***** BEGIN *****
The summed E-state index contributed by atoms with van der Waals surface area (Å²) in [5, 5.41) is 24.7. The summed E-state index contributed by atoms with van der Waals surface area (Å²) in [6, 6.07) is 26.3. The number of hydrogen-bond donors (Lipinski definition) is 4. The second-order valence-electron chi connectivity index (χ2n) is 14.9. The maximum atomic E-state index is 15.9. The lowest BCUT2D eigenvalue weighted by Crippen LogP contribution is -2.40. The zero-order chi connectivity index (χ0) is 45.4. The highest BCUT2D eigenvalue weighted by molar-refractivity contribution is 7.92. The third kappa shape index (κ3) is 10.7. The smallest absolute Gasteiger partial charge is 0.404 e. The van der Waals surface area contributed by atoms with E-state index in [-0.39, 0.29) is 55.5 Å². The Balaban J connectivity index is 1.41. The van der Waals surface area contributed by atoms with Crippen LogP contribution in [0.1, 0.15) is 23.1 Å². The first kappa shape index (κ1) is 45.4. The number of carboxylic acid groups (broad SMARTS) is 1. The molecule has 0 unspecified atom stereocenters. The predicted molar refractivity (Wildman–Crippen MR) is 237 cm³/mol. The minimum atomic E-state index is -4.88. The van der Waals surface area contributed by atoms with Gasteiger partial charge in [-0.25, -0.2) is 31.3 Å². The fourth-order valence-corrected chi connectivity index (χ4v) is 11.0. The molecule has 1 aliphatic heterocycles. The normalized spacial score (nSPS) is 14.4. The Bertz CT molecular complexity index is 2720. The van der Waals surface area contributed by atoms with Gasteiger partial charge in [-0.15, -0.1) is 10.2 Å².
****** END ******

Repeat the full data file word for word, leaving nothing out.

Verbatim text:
The summed E-state index contributed by atoms with van der Waals surface area (Å²) in [5, 5.41) is 24.7. The summed E-state index contributed by atoms with van der Waals surface area (Å²) in [6, 6.07) is 26.3. The number of hydrogen-bond donors (Lipinski definition) is 4. The second-order valence-electron chi connectivity index (χ2n) is 14.9. The maximum atomic E-state index is 15.9. The lowest BCUT2D eigenvalue weighted by Crippen LogP contribution is -2.40. The zero-order chi connectivity index (χ0) is 45.4. The highest BCUT2D eigenvalue weighted by molar-refractivity contribution is 7.92. The third kappa shape index (κ3) is 10.7. The smallest absolute Gasteiger partial charge is 0.404 e. The van der Waals surface area contributed by atoms with E-state index in [-0.39, 0.29) is 55.5 Å². The Balaban J connectivity index is 1.41. The van der Waals surface area contributed by atoms with Crippen LogP contribution in [0.1, 0.15) is 23.1 Å². The first kappa shape index (κ1) is 45.4. The number of carboxylic acid groups (broad SMARTS) is 1. The molecule has 0 unspecified atom stereocenters. The predicted molar refractivity (Wildman–Crippen MR) is 237 cm³/mol. The minimum atomic E-state index is -4.88. The van der Waals surface area contributed by atoms with Gasteiger partial charge in [-0.25, -0.2) is 31.3 Å². The fourth-order valence-corrected chi connectivity index (χ4v) is 11.0. The molecule has 1 aliphatic heterocycles. The normalized spacial score (nSPS) is 14.4. The Bertz CT molecular complexity index is 2720. The van der Waals surface area contributed by atoms with Gasteiger partial charge in [-0.15, -0.1) is 10.2 Å².